Continuing with our last post on Swaption, we are here to discuss the “Valuation of Swaption” today. A swaption can be settled in 2 ways as :-
- Physical settlement:- when an option is exercised to go ahead with the underlying Interest rate swap; and
- Cash Settlement:- When an option is exercised for the cash value and the market value of the underlying swap changes hands upon exercise.
The valuation of Swaption is bit complicated and majorly depends on the 3 below mentioned situations-
- AT-THE-MONEY:- When Strike Price = 0 “or” equals to the market rate
- IN-THE-MONEY:- when Strike Price < 0 “or” less than the market rate (for the Payer Swaption)
- OUT-OF-THE-MONEY:- When Strike Price > 0 “or” greater than the market rate (for payer swaption)
Quantitative analysts value swaption by constructing complex “lattice-based term structure” and “short rate models” that describe
the movement of interest rates over the time. However, A trader values European swaption using “the Black model“. For American and Bermudan styled options, where exercise is permitted prior to maturity, only the lattice based approach is applicable.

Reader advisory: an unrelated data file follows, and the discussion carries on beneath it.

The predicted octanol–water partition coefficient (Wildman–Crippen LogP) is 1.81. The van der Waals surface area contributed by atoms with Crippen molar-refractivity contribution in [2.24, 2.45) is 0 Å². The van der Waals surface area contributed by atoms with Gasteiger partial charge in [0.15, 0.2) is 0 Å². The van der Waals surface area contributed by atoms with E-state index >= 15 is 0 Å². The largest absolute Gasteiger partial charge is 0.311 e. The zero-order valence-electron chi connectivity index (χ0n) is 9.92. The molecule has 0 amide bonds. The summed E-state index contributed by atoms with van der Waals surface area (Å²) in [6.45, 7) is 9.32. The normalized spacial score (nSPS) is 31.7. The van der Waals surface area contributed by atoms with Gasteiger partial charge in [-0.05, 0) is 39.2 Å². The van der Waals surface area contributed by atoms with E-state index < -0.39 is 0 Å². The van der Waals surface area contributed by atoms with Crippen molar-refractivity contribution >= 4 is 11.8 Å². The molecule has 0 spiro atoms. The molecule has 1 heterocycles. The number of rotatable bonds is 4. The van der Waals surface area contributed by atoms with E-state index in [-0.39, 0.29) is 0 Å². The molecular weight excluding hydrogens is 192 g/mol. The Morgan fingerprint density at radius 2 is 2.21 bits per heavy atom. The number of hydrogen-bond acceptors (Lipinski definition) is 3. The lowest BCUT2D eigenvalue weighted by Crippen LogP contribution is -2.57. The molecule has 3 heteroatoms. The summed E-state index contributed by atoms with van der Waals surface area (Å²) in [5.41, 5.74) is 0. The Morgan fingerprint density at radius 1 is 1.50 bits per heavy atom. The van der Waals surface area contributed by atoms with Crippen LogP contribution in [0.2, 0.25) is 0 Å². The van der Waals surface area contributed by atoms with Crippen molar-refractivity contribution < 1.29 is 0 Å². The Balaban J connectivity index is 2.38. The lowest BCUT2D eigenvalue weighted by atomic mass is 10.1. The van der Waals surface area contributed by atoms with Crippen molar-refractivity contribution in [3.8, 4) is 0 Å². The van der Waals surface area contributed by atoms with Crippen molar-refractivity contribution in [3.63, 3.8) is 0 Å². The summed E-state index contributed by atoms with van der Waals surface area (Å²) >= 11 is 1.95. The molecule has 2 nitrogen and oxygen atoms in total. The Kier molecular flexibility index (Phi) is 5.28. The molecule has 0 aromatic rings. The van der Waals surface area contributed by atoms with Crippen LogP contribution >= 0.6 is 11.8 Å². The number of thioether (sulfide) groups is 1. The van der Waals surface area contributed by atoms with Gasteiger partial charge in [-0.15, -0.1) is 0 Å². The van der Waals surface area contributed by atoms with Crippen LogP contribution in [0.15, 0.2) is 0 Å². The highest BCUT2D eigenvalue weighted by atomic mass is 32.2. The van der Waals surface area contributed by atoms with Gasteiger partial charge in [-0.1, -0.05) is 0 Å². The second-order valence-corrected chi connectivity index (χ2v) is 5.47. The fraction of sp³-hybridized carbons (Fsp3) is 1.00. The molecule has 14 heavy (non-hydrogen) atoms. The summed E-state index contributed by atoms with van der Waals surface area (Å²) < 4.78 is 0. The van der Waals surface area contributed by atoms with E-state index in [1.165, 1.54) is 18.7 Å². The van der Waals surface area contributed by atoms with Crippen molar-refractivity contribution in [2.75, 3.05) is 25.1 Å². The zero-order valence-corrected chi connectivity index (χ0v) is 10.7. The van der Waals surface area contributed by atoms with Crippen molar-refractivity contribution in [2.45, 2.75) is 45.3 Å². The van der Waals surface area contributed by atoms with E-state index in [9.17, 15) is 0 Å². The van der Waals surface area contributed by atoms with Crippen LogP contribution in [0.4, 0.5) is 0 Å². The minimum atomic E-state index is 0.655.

In lattice based approach, the analyst constructs a tree of short rates consistent with today’s yield curve and short rate volatility.
Then, Using this tree:
(1) the swap is valued at each node by “stepping backwards” through the tree, where at each node, its value is the discounted expected value of the up and down nodes. In the later time step, added to which is the discounted value of payments made during the time step in question, and noting that floating payments are based on the short rate at each tree-node. Then,
(2) the option is valued similar to the approach for equity options: at nodes in the time-step corresponding to option maturity, value is based on moneyness; at earlier nodes, it is the discounted expected value of the option at the up and down nodes in the later time step, and, depending on option style, of the swap value at the node. For both steps, the discounting is at the short rate at the tree-node in question.
In valuing European swaption using the Black model, the underlying swap is treated as a forward contract on a swap. The volatility is typically “read-off” a two dimensional grid of at-the-money volatility as observed from prices in the Interbank swaption market. On this grid, one axis is the time to expiration and the other is the length of the underlying swap.
The participants in the swaption market are predominantly large corporations, banks, financial institutions and hedge funds. End users such as corporations and banks typically use swaptions to manage interest rate risk arising from their core business or from their financing arrangements